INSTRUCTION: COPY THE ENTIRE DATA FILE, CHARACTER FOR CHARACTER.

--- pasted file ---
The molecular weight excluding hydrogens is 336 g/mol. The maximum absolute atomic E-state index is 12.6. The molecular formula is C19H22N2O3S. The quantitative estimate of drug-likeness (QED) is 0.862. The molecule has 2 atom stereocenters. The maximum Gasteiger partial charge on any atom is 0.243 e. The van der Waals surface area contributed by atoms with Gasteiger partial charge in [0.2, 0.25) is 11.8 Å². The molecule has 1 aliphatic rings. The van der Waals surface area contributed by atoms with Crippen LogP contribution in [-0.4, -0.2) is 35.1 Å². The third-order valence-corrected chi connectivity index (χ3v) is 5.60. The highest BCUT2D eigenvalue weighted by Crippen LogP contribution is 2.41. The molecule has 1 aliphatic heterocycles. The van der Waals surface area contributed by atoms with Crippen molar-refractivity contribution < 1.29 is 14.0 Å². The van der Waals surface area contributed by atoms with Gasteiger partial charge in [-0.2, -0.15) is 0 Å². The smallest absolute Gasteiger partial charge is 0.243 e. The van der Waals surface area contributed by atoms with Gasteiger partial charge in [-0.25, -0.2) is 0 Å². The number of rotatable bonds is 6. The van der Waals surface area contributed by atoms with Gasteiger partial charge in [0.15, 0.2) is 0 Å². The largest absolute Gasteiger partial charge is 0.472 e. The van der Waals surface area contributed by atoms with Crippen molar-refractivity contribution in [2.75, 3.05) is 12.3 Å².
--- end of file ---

The molecular weight excluding hydrogens is 336 g/mol. The maximum absolute atomic E-state index is 12.6. The molecular formula is C19H22N2O3S. The quantitative estimate of drug-likeness (QED) is 0.862. The molecule has 2 atom stereocenters. The maximum Gasteiger partial charge on any atom is 0.243 e. The van der Waals surface area contributed by atoms with Gasteiger partial charge in [0.2, 0.25) is 11.8 Å². The molecule has 1 aliphatic rings. The van der Waals surface area contributed by atoms with Crippen LogP contribution in [-0.4, -0.2) is 35.1 Å². The third-order valence-corrected chi connectivity index (χ3v) is 5.60. The highest BCUT2D eigenvalue weighted by Crippen LogP contribution is 2.41. The molecule has 1 aliphatic heterocycles. The van der Waals surface area contributed by atoms with Crippen molar-refractivity contribution < 1.29 is 14.0 Å². The van der Waals surface area contributed by atoms with Gasteiger partial charge in [-0.2, -0.15) is 0 Å². The smallest absolute Gasteiger partial charge is 0.243 e. The van der Waals surface area contributed by atoms with Gasteiger partial charge in [-0.25, -0.2) is 0 Å². The number of rotatable bonds is 6. The van der Waals surface area contributed by atoms with Gasteiger partial charge in [0.15, 0.2) is 0 Å². The largest absolute Gasteiger partial charge is 0.472 e. The van der Waals surface area contributed by atoms with Crippen molar-refractivity contribution in [2.75, 3.05) is 12.3 Å².